The Gospel in Dickens: Selections from His Works

The Gospel in Dickens: Selections from His Works


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Wish you had time to re-read and enjoy that daunting stack of Charles Dickens novels?

Take heart: Dickens enthusiast Gina Dalfonzo
has done the heavy lifting for you. In short, readable excerpts she presents the essence of the great novelist’s prodigious output, teasing out dozens of the most memorable scenes to reveal the Christian vision and values that suffuse all his work.

Dickens can certainly entertain, but his legacy endures because of his power to stir consciences with the humanity of his characters and their predicaments. While he could be ruthless in his characterization of greed, injustice, and religious hypocrisy, again and again the hope of redemption shines through.

In spite of – or perhaps because of – his own failings, Dickens never stopped exploring the themes of sin, guilt, repentance, redemption, and restoration found in the gospel. In some passages the Christian elements are explicit, in others implicit, but, as Dickens himself said, they all reflect his understanding of and reverence for the gospel.

The Gospel in Dickens includes selections from Oliver Twist, David Copperfield, A Tale of Two Cities, Great Expectations, A Christmas Carol, Nicholas Nickleby, The Old Curiosity Shop, Martin Chuzzlewit, Dombey and Son, Bleak House, Hard Times, Little Dorrit, Our Mutual Friend, The Mystery of Edwin Drood, and Sketches by Boz – with a cast of unforgettable characters such as Ebenezer Scrooge, Sydney Carton, Jenny Wren, Fagin, Pip, Joe Gargery, Mr. Bumble, Miss Havisham, Betsey Trotwood, and Madame Defarge.

Product Details

ISBN-13: 9780874868418
Publisher: The Plough Publishing House
Publication date: 09/22/2020
Series: Gospel in Great Writers Series
Pages: 264
Sales rank: 505,111
Product dimensions: 5.50(w) x 7.90(h) x 0.70(d)

About the Author

Charles Dickens (1812–1870) was the most popular author of his day and is still widely considered the greatest novelist of the Victorian era. His books include Oliver Twist, David Copperfield, A Tale of Two Cities, Great Expectations, and A Christmas Carol.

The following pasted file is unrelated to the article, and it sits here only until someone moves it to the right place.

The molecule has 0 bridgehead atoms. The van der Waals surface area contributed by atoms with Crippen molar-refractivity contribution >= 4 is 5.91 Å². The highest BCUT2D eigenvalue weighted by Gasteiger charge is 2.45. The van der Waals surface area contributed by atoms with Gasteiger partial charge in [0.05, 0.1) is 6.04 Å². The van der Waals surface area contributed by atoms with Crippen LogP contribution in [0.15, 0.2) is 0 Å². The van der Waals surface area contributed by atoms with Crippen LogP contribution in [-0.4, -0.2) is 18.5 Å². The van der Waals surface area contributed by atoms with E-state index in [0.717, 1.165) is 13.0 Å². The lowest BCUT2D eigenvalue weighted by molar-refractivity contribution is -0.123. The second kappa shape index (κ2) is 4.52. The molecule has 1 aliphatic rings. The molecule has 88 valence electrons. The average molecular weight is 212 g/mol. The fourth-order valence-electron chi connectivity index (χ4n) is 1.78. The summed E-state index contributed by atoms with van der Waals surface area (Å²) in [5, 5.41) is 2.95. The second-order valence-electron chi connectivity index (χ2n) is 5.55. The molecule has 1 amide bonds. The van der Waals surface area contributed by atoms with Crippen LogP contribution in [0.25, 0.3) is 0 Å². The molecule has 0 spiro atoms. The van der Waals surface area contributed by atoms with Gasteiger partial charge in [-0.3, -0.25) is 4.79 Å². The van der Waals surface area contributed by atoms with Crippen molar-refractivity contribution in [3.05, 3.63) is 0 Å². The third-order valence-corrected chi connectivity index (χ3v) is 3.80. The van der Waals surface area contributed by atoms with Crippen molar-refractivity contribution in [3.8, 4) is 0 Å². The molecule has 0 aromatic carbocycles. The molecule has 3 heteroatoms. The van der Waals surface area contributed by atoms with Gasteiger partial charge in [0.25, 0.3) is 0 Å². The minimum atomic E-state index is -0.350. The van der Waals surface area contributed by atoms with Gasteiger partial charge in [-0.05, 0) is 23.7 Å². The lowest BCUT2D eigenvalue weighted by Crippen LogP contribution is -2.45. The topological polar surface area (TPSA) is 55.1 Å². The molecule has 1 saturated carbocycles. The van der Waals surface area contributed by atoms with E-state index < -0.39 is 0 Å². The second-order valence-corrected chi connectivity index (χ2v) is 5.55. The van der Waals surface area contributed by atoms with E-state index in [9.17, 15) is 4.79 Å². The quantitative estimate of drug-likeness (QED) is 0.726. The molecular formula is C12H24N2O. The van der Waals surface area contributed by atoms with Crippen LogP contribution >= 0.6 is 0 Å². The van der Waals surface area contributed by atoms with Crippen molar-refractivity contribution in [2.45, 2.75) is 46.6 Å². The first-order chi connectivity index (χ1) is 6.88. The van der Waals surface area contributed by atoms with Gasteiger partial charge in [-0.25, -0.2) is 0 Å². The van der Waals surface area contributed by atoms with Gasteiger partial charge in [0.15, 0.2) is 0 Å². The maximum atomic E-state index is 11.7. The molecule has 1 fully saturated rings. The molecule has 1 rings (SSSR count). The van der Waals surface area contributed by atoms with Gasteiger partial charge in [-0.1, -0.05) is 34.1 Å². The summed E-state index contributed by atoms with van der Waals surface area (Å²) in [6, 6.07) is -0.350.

Gina Dalfonzo is editor of the popular Dickensblog, a blog about all things Charles Dickens. The author of Dorothy and Jack: The Transforming Friendship of Dorothy L. Sayers and C. S. Lewis and One by One: Welcoming the Singles in Your Church, she has been an editor at BreakPoint and Christianity Today and a columnist at Christ and Pop Culture. Her writing has appeared in the Atlantic, National Review, The Gospel Coalition, First Things, and Guideposts.

Date of Birth:

February 7, 1812

Date of Death:

June 18, 1870

Place of Birth:

Portsmouth, England

Place of Death:

Gad's Hill, Kent, England


Home-schooling; attended Dame School at Chatham briefly and Wellington

Table of Contents

Section 1: Sin and Its Victims

  1. A Tight-Fisted Hand at the Grindstone (A Christmas Carol)
  2. Cold, Cold Heart (Great Expectations)
  3. Turtle Soup and Venison (Hard Times)
  4. Around Us Every Day (Bleak House)
  5. I Want Some More (Oliver Twist)
  6. The Parish Beadle (Sketches by Boz)
  7. A Moral Man (Martin Chuzzlewit)
  8. He That Is without Sin (Bleak House)
  9. A Troublesome Bad Child (Our Mutual Friend)
  10. The Father of the Marshalsea (Little Dorrit)
  11. Safe with the Parish (Our Mutual Friend)
  12. These Epidemics (Little Dorrit)
  13. That Rotten Reed (Bleak House)
  14. Absolutely without Pity (A Tale of Two Cities)
  15. Destroying Angels (David Copperfield)
  16. A Matter of Business (Nicholas Nickleby)

Section 2: Repentance and Grace

  1. One Prayer for Mercy (Oliver Twist)
  2. The Resurrection and the Life (A Tale of Two Cities)
  3. What Have I Done (Great Expectations)
  4. To Take You Home (David Copperfield)
  5. In Remembrance of Him (Little Dorrit)
  6. I Revoke No Disposition (Bleak House)
  7. God Forgive Us All (David Copperfield)
  8. Ever the Best of Friends (Great Expectations)
  9. That We May Forgive (The Haunted Man and the Ghost’s Bargain)

Section 3: The Righteous Life

  1. Merciful and Tender (The Life of Our Lord)
  2. I Will Not Stand By (Nicholas Nickleby)
  3. Little Mother (Little Dorrit)
  4. A Good Pair (The Mystery of Edwin Drood)
  5. Contented with the Time (A Christmas Carol)
  6. What Sunday Might Be Made (Sunday under Three Heads)
  7. Peace and Perfect Happiness (The Old Curiosity Shop)
  8. A Modest Life (Little Dorrit)
  9. The Object of His Life (Dombey and Son)
  10. A Far, Far Better Thing (A Tale of Two Cities)
  11. God Bless Us, Every One (A Christmas Carol)